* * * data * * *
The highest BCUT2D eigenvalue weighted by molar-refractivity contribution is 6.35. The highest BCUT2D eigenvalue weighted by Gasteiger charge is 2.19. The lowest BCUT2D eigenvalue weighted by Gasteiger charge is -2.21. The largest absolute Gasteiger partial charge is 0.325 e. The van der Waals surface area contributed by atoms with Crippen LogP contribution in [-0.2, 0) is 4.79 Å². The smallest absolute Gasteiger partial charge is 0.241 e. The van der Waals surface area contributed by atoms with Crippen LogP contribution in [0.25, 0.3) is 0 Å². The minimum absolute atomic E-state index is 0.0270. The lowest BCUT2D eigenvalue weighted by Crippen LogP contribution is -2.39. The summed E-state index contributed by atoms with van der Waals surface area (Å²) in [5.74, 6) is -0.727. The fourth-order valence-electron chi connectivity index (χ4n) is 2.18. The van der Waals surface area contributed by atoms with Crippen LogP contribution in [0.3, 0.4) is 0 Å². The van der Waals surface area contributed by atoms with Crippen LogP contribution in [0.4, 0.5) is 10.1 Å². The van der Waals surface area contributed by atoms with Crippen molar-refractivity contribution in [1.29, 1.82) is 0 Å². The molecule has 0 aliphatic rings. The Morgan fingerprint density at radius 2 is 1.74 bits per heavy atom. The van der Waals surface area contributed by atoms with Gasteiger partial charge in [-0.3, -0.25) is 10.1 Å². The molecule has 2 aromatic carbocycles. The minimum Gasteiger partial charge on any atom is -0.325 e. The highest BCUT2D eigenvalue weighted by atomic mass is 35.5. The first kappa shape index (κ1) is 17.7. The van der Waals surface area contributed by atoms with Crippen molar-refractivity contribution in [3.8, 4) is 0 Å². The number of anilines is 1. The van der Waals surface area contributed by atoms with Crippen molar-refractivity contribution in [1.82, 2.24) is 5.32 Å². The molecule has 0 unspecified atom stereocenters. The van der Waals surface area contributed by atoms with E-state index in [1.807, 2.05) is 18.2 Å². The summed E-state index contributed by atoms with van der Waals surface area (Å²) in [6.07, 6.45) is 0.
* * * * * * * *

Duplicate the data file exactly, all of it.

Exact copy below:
The highest BCUT2D eigenvalue weighted by molar-refractivity contribution is 6.35. The highest BCUT2D eigenvalue weighted by Gasteiger charge is 2.19. The lowest BCUT2D eigenvalue weighted by Gasteiger charge is -2.21. The largest absolute Gasteiger partial charge is 0.325 e. The van der Waals surface area contributed by atoms with Crippen LogP contribution in [-0.2, 0) is 4.79 Å². The smallest absolute Gasteiger partial charge is 0.241 e. The van der Waals surface area contributed by atoms with Crippen LogP contribution in [0.25, 0.3) is 0 Å². The minimum absolute atomic E-state index is 0.0270. The lowest BCUT2D eigenvalue weighted by Crippen LogP contribution is -2.39. The summed E-state index contributed by atoms with van der Waals surface area (Å²) in [5.74, 6) is -0.727. The fourth-order valence-electron chi connectivity index (χ4n) is 2.18. The van der Waals surface area contributed by atoms with Crippen LogP contribution in [0.3, 0.4) is 0 Å². The van der Waals surface area contributed by atoms with Crippen LogP contribution in [0.4, 0.5) is 10.1 Å². The van der Waals surface area contributed by atoms with Crippen molar-refractivity contribution in [1.29, 1.82) is 0 Å². The molecule has 0 aliphatic rings. The Morgan fingerprint density at radius 2 is 1.74 bits per heavy atom. The van der Waals surface area contributed by atoms with Gasteiger partial charge in [-0.3, -0.25) is 10.1 Å². The molecule has 2 aromatic carbocycles. The minimum Gasteiger partial charge on any atom is -0.325 e. The highest BCUT2D eigenvalue weighted by atomic mass is 35.5. The first kappa shape index (κ1) is 17.7. The van der Waals surface area contributed by atoms with Crippen molar-refractivity contribution in [3.8, 4) is 0 Å². The number of anilines is 1. The van der Waals surface area contributed by atoms with Crippen molar-refractivity contribution in [1.82, 2.24) is 5.32 Å². The molecule has 0 unspecified atom stereocenters. The van der Waals surface area contributed by atoms with E-state index in [1.807, 2.05) is 18.2 Å². The summed E-state index contributed by atoms with van der Waals surface area (Å²) in [6.07, 6.45) is 0.